ALS Parkinsonism Dementia Complex (ALS/PDC) is a neurodegenerative, invariably fatal, disorder known to occur primarily on the island of Guam, the Kii peninsula of Japan, and the coastal plain of West New Guinea. A few cases have been documented elsewhere. The Chamorros of Guam call the disease ‘lytico-bodig.’ Lytico-bodig disease presents itself in two ways:
- Lytico is a progressive paralysis that resembles ALS (amyotrophic lateral sclerosis), and
- Bodig is a condition resembling parkinsonism with occasional dementia.
The combination of ALS and Parkinson’s symptoms is very rare and known to occur in this condition only.
The typical age of onset of (ALS/PDC) is in the 40’s. As the sickness progresses, those afflicted with the disease experience increasing cognitive deficits, spasticity, muscle atrophy, and weakness. These symptoms progressively worsen to a vegetative state with death occurring within 4 -6 years after diagnosis.
There are no definitive characteristics that clearly distinguish ALS/PDC from other degenerative neurological disorders and no specific tests or procedures to diagnose ALS/PDC. Diagnosis is made based on a variety of tests including EMG, nerve conductivity velocity studies, x-rays, spinal taps, urine and blood tests, nerve biopsies, and medical history. Electrophysiological and neuroimaging tests are used to rule out other impairments that may cause similar signs and symptoms.
There is no cure for ALS/PDS. Treatment involves the management of symptoms.
Social Security Administration POMS: DI 23022.660 ALS Parkinsonism Dementia Complex
ALS/PDC meets Social Security Administration (SSA) Medical Listings 11.06, 11.10, 12.02-A and B, and 12.02-A and C.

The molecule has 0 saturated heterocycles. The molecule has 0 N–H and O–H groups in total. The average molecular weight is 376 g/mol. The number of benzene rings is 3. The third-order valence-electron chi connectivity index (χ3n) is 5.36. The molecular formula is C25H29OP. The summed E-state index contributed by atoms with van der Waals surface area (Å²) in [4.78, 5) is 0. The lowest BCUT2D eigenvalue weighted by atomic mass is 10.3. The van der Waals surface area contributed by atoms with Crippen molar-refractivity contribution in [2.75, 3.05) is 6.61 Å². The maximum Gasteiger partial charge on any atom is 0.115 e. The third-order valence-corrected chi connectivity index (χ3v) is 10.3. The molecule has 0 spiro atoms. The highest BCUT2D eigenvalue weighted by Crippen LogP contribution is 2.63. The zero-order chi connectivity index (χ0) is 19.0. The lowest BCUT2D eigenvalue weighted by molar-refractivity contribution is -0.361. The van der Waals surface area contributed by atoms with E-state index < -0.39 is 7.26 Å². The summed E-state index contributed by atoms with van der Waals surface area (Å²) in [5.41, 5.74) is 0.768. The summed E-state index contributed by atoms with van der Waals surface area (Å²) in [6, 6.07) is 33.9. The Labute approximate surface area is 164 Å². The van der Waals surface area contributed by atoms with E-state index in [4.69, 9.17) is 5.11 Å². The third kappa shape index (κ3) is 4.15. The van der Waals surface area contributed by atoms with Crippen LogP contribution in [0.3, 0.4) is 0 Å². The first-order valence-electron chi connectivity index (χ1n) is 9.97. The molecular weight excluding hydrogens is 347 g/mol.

If you are alleging disability based on ALS/PDC, but are not from the Western Pacific region, you should make sure your diagnosis is solid. Medical proof you present to the SSA for ALS/PDC should include clinical information from the treating primary physician, neurologist, or psychiatrist documenting progressive physical and neurological findings of Parkinson’s Disease and ALS. Dementia also is critical and required for disability evaluation of ALS/PDC. An ‘Activities of Daily Living Report’ or a similar report completed by relative or caregiver may be required.
ALS/PDC is listed under the SSA’s Compassionate Allowance Program, which was launched in 2008 to expedite certain disability claims. Applying for disability benefits under the Compassionate Allowance Program requires the same procedure every applicant must follow when applying for SSA disability benefits; however, you will be notified if your condition is being considered as a compassionate allowance.
Your representative may be able to expedite your disability claim if you have a diagnosis of ALS/PDC.